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Is It Really About Carter?

In a world that is more fractured than ever it seems as though yet another successful, male, black role model seems to be up for the lynching, and it’s not Nesta Carter.

If you can’t manage to bring down the man who shattered records and dominated his field, then by all means do your best to discredit those around him and besmirch his name by proxy.

News broke this week that Nesta Carter tested positive for use of a drug, the name of which I won’t hazard to pronounce, in the 2008 Olympic Games. Which means that he would put in jeopardy any personal or team medals won that year.

But I can’t help but think this is more than just about Nesta Carter when I notice that the name that graces most of the headlines and tickers and leading sports stories isn’t his. The name of the fastest man alive has been splashed across every screen and top sporting story for the last few days. And for what? Just to sell papers, subscriptions and increase viewership?

Let’s be honest, this story would not have as much traction as it did if it carried Nesta Carter’s name alone. When I googled Nesta Carter’s name, the image below bears my results.

(The top stories seem to show a bias in the headlines.)

Firstly, and the sporting pundits and experts would better explain this than me, but, I don’t see how eight years later, Nesta Carter’s sample comes up for a ‘random sample’ of 454 athletes who were to be retested and is found positive for banned substances not previously discovered. Wasn’t his sample tested back then? Why wait till now? And if he was cleared then, why is he guilty now?

I’m sure I’ll be told that sampling methods have gotten more specific, and it’s just routine—so be it.

Secondly, I can’t turn a blind eye and say that Caribbean athletes are all without their vices, and would never be tempted to cheat, I’d be a fool. But the white elephant in the room stands over six feet tall, turned thirty last August and has become the face of athletics and the new name to beat the world over.

He has a legacy. A legacy that may inspire many a young, black male around the world to aspire to something greater and achieve. To be positive in the face of criticism, push forward and give his best even when the odds seem stacked against him.

In a world that is more fractured than ever it seems as though yet another successful, male, black role model seems to be up for the lynching, and it’s not Nesta Carter.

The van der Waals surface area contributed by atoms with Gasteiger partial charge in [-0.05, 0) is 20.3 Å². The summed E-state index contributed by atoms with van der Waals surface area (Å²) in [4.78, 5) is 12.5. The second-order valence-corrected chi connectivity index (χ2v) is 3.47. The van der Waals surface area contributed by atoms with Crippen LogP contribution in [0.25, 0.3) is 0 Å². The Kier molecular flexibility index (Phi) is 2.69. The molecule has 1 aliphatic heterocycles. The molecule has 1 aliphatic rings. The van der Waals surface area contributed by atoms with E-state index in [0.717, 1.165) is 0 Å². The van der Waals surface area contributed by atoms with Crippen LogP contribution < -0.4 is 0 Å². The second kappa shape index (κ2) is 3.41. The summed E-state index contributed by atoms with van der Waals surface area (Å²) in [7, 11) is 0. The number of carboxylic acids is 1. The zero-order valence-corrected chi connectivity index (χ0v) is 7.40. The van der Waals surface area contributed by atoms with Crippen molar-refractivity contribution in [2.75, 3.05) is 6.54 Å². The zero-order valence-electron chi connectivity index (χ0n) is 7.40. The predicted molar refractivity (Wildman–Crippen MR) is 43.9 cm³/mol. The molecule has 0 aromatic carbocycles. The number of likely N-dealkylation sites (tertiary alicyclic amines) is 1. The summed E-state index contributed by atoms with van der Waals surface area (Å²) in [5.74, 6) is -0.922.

In the last week whose name made the headlines? Whose record has been touted as having to be adjusted? Whose ‘triple triple’ is now considered under threat? Not Nesta Carter.

Whose image graces the headlines, whose trademark, race winning stance has be splashed across the news feeds? Not Nesta Carter.

Imagine if the headlines had run only with Nesta Carter’s name in them, eight years since the incident and four since his last real claim to fame? The major news agencies wouldn’t be leading with his face, his name and his record.

His last major claim to fame was in the London Games as part of the Jamaican 4 x 100 men’s relay team, winning gold yet again. Will this too be called into question? No doubt. The media may — no doubt with lightning speed — start questioning whether 2012 blood and urine samples should be re examined by the IOC. And whose name will they call? Surely Carter’s but he won’t be who the story will be about. Not really.

In all of this we are not so much as hearing about Yohan Blake’s career, or that of Asafa Powell or other teammates. Instead we hear about the fastest man alive.

Is it fair to align him with this notoriety when it clearly isn’t his story but Nesta Carter’s? Should I be his lawyer I’d probably eat the news agencies for lunch, but then I’d just get hungry again tied up in lengthy and costly—most likely fruitless —civil suits.

The IOC is well with its rights to retest when they so choose, I’m sure there is a system for it. But the media isn’t the IOC.

The most famous face in athletics is on public ‘trial by media’ just as much as Nesta Carter is with the IOC. They mercilessly tie his name to the Carter scandal every chance they get, just because they ran on the same team and won. Just because he held, and probably still holds, the most impressive track record in history. Because over the years, he’s managed to win the hearts of people and nations all around.

But what’s most important here is the fact that it is not his scandal, but Nesta Carter’s, yet it is his reputation and the career that the media chooses to immortalized beside it.

The IOC has it’s job to do; but so so does the media. Place the emphasis where it belongs, on Nesta Carter, not on the more popular teammate of the man involved in the scandal.